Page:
While we plan to highlight and champion Black brands and trailblazers leading climate activism and enacting positive change in our communities, we also want to call attention to why we don’t do it more often. EarthHero aims to be an educational and activist platform for sustainability, and that means not leaving anyone behind. For us, it starts with acknowledging where we’re lacking and committing to doing better – this is the first step of many.
We thank you immensely for your continual support and for calling us in when we’re in the wrong, and for offering helpful suggestions. Together, we aim to do better and be better, not just this month, but always!
We only have 7 Black-owned brands
Yes, as of February 2022, we only have seven black-owned brands, amongst the 250+ brands on the EarthHero marketplace. We love our partnership and connection to these brands and love telling their stories, but we can do better and are actively working to do so.
The truth is, Black entrepreneurs, encounter many more challenges when it comes to starting, funding, and scaling a brand and because of this, there is a huge lack of black-owned companies in the sustainability space (and beyond). EarthHero commits to seeking out these brands and sharing their products and stories with you.
The exclusion of Black success is systemic
At EarthHero, we have always prioritized sourcing brands that meet only the highest standards of sustainability.
For example, we value brands that have certifications such as B Crop and 1% For The Planet. However, these certifications cost money, and by requiring or preferring that brands hold certifications, we can often neglect the impact of familial wealth, social capital, and corporate racism on black business success.
We acknowledge this and commit to recognizing this barrier when adding new brands to our site, while always ensuring the highest level of sustainability for each of our brands.
Black erasure is also systemic. So what is it exactly?
Within the sustainability movement, black erasure is common. Because climate change affects People of Color (and specifically Black and Indigenous communities) more than it does white people, environmental racism is often neglected. Instead “trendy” sustainability topics and activism are brought to the forefront in the form of headlines and trending topics. This, therefore, erases the voices of People of Color who have been speaking about environmental racism and other environmental issues for decades.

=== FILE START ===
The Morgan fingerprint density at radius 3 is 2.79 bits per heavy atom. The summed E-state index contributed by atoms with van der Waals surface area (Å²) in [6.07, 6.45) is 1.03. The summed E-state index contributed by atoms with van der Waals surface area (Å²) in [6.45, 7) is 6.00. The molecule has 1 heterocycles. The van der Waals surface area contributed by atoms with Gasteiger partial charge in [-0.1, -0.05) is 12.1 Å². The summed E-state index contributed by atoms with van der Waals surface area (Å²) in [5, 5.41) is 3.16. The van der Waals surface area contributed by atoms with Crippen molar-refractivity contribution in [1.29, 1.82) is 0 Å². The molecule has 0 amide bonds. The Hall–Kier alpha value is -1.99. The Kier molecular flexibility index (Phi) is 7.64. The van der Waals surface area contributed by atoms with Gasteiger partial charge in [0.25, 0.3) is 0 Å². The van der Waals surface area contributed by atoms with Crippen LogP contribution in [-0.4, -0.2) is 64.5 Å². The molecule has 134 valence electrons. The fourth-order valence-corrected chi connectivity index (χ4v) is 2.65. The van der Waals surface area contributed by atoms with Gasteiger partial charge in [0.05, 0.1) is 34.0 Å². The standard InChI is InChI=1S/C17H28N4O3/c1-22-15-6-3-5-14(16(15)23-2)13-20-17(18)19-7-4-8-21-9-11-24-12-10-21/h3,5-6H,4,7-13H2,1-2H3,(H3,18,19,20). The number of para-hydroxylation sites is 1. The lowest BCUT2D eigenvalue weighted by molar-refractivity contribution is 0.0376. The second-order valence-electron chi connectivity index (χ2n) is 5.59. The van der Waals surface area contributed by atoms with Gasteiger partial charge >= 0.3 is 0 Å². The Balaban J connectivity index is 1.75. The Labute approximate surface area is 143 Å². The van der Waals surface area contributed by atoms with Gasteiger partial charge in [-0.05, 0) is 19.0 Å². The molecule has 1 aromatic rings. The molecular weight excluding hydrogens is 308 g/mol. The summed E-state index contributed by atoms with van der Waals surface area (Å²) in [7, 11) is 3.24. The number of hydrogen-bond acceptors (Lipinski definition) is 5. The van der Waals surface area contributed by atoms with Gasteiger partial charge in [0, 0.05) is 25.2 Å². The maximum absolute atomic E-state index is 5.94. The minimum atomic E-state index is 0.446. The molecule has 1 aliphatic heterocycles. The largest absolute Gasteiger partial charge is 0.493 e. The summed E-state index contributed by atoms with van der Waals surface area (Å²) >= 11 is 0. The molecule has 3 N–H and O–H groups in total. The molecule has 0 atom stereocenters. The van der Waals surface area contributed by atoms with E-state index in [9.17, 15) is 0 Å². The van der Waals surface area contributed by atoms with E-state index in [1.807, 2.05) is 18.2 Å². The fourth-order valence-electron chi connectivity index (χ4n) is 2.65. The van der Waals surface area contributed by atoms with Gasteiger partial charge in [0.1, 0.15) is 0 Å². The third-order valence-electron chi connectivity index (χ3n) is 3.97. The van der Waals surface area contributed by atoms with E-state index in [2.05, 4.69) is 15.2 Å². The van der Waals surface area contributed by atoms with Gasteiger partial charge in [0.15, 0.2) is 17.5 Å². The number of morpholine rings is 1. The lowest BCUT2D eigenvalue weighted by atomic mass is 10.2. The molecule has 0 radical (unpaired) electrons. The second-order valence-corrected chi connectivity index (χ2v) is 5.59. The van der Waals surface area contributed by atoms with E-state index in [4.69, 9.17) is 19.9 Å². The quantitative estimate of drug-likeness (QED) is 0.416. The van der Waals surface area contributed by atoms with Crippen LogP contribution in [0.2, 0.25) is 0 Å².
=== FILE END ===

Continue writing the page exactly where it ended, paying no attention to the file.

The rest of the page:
Black voices have been central in the climate movement since its inception, including trailblazer Dr. Warren Washington, revolutionary Hazel Johnson, Dr. Robert Bullard, and so many more.
There are many barriers within sustainability
Since climate change is an increasing concern, more and more people are joining in to enact positive change. However, this can lead to entry barriers.
For many reasons, using sustainable ingredients and materials can be expensive which can be a huge barrier for some. Also, as we mentioned, at EarthHero, we prioritize third-party certifications because they ensure transparency and accountability. But they are also expensive!
For someone starting their business from scratch (sometimes from one’s own kitchen), paying more to certify organic, for example, is sometimes not an option.
We are actively combatting exclusive sourcing practices
Not only have we committed to sourcing diverse brands and products on EarthHero, but we also support our brands’ success by offering affordable and doable suggestions to become more eco-friendly.
We are working on creating specific diverse sourcing goals, which we are excited to share soon. We thank you for your support and patience in the meantime.
Are there any black-owned brands you want to see at EarthHero?
Feel free to either leave a comment below or email us at firstname.lastname@example.org, we always love hearing your suggestions!